Sustainable Job Creation in EZ Office

It appears from the results measuring how many new jobs have been created by Atlanta EZ efforts, the only sustained jobs that can be found are the 24 salaried positions held by Atlanta EZ program administrators and employees.


Recommendations for Saving the Atlanta EZ Program

Recommendation #1

Atlanta EZ officials should initiate and develop a strong working partnership with Atlanta’s private sector for a professional economic development effort. Current EZ efforts reflect little or no thrust to include resources from the Atlanta business community. These new efforts should include:

  1. Restructuring the Atlanta Empowerment Zone Corporation Board to include more members from the private sector. Of 17 Mayoral appointments to the Board, only two members come from the Atlanta business sector – the remaining 15 members come from Atlanta EZ neighborhoods, government and human service organizations. With nearly three-quarters of a billion dollars of potential investment pledged by the private sector in Atlanta’s EZ application, business partnerships with the Atlanta EZ are essential for future investments,
  2. Streamlining the revolving loan review process and increase the fund to accommodate larger business prospects considering competitive locations,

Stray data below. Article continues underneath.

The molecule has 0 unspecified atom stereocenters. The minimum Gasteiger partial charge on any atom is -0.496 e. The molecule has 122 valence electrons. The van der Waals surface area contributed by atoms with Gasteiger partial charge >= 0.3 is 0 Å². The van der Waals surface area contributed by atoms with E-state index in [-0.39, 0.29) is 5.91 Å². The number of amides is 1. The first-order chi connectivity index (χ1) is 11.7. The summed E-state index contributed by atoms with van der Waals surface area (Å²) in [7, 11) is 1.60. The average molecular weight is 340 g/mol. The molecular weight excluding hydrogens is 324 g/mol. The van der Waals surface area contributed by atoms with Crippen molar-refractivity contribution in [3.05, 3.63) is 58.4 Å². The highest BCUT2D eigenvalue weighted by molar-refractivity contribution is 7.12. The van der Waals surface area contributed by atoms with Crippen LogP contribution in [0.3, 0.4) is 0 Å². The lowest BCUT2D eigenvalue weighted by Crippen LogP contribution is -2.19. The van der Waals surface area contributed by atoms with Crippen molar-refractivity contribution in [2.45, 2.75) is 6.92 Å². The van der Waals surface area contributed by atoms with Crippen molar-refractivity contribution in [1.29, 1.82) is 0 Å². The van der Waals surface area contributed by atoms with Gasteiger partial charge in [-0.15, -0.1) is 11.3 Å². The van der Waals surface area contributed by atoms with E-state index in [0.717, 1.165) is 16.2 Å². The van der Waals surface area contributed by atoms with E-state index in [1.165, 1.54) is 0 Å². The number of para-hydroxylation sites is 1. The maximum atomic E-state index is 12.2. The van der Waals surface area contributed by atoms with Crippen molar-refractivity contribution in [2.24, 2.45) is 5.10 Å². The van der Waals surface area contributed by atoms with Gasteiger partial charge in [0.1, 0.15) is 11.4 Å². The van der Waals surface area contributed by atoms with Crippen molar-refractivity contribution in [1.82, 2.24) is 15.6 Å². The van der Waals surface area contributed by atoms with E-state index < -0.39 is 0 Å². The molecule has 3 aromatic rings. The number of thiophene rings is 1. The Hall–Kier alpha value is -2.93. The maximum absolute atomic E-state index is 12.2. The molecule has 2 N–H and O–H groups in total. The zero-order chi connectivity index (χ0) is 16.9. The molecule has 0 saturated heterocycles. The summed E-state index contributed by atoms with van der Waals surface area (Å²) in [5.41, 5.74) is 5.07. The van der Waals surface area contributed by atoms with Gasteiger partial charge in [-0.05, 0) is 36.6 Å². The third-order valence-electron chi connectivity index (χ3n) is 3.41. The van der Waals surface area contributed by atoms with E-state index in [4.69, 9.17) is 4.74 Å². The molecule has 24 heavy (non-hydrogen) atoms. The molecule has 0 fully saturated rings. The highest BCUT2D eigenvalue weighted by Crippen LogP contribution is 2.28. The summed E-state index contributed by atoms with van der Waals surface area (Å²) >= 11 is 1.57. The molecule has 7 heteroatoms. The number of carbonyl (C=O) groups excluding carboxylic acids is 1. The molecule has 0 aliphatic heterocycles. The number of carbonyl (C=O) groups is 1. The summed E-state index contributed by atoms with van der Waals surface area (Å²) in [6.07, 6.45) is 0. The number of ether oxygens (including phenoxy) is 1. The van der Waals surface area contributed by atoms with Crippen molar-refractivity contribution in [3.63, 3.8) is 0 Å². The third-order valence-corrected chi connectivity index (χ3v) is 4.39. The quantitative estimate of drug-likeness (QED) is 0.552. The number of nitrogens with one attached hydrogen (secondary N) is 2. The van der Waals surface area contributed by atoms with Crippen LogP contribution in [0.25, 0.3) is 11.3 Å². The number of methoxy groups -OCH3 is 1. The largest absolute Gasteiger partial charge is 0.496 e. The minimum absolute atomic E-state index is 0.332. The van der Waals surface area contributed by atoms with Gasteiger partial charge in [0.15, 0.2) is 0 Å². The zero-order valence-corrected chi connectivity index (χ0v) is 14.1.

3. Initiating a more focused effort on economic development, property development and targeted employee job training, and
  4. Improving communications about the Atlanta EZ program and resources available to the private sector, economic developers and the public at-large so that EZ resources will be used to their fullest potential.

Recommendation #2

Establish accountability for success or failure. Because the EZ program uses federal dollars that pass through a state agency, and decisions are made by local officials, accountability for the EZ effort is not clear. Accountability should be achieved by:

  1. Establishing quantitative, measurable results. Programs should have outcomes and outputs defined and measured on a periodic basis.
  2. Designating one person to be responsible for the direction and ultimately the success or failure of the Atlanta EZ program. Currently, the Atlanta Mayor is chairman of the Atlanta EZ Board and the Atlanta EZ has an executive director.
  3. Reviewing current leadership with regard to 1) the direction of the program, and 2) administrative and programmatic accountability and professionalism. Holding the City of Atlanta and Atlanta EZ officials accountable for poor decisions regarding improper direction and use of EZ funds.

Recommendation #3

Atlanta EZ officials must learn to work with – not against – DCA. This can be accomplished by: